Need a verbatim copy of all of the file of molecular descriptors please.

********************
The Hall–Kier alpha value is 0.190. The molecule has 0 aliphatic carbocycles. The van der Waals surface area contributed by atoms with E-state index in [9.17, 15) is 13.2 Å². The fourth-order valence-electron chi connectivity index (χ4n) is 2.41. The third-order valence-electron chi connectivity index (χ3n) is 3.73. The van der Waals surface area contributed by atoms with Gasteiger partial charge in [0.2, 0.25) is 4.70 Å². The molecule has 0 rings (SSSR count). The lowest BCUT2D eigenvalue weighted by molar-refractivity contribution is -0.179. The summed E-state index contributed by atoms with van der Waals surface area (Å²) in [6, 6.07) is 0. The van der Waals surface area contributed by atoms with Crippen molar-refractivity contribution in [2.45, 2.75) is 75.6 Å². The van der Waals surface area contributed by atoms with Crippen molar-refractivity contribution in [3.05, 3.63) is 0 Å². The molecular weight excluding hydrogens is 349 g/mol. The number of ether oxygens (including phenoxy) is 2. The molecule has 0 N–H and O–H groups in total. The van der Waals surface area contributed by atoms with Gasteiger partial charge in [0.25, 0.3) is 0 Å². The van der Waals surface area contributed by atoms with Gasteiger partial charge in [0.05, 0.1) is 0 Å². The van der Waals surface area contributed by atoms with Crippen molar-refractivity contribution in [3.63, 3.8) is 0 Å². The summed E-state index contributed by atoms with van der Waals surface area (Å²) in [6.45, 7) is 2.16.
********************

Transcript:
The Hall–Kier alpha value is 0.190. The molecule has 0 aliphatic carbocycles. The van der Waals surface area contributed by atoms with E-state index in [9.17, 15) is 13.2 Å². The fourth-order valence-electron chi connectivity index (χ4n) is 2.41. The third-order valence-electron chi connectivity index (χ3n) is 3.73. The van der Waals surface area contributed by atoms with Gasteiger partial charge in [0.2, 0.25) is 4.70 Å². The molecule has 0 rings (SSSR count). The lowest BCUT2D eigenvalue weighted by molar-refractivity contribution is -0.179. The summed E-state index contributed by atoms with van der Waals surface area (Å²) in [6, 6.07) is 0. The van der Waals surface area contributed by atoms with Crippen molar-refractivity contribution in [2.45, 2.75) is 75.6 Å². The van der Waals surface area contributed by atoms with Crippen molar-refractivity contribution in [3.05, 3.63) is 0 Å². The molecular weight excluding hydrogens is 349 g/mol. The number of ether oxygens (including phenoxy) is 2. The molecule has 0 N–H and O–H groups in total. The van der Waals surface area contributed by atoms with Gasteiger partial charge in [0.25, 0.3) is 0 Å². The van der Waals surface area contributed by atoms with Gasteiger partial charge in [0.05, 0.1) is 0 Å². The van der Waals surface area contributed by atoms with Crippen molar-refractivity contribution in [3.63, 3.8) is 0 Å². The summed E-state index contributed by atoms with van der Waals surface area (Å²) in [6.45, 7) is 2.16.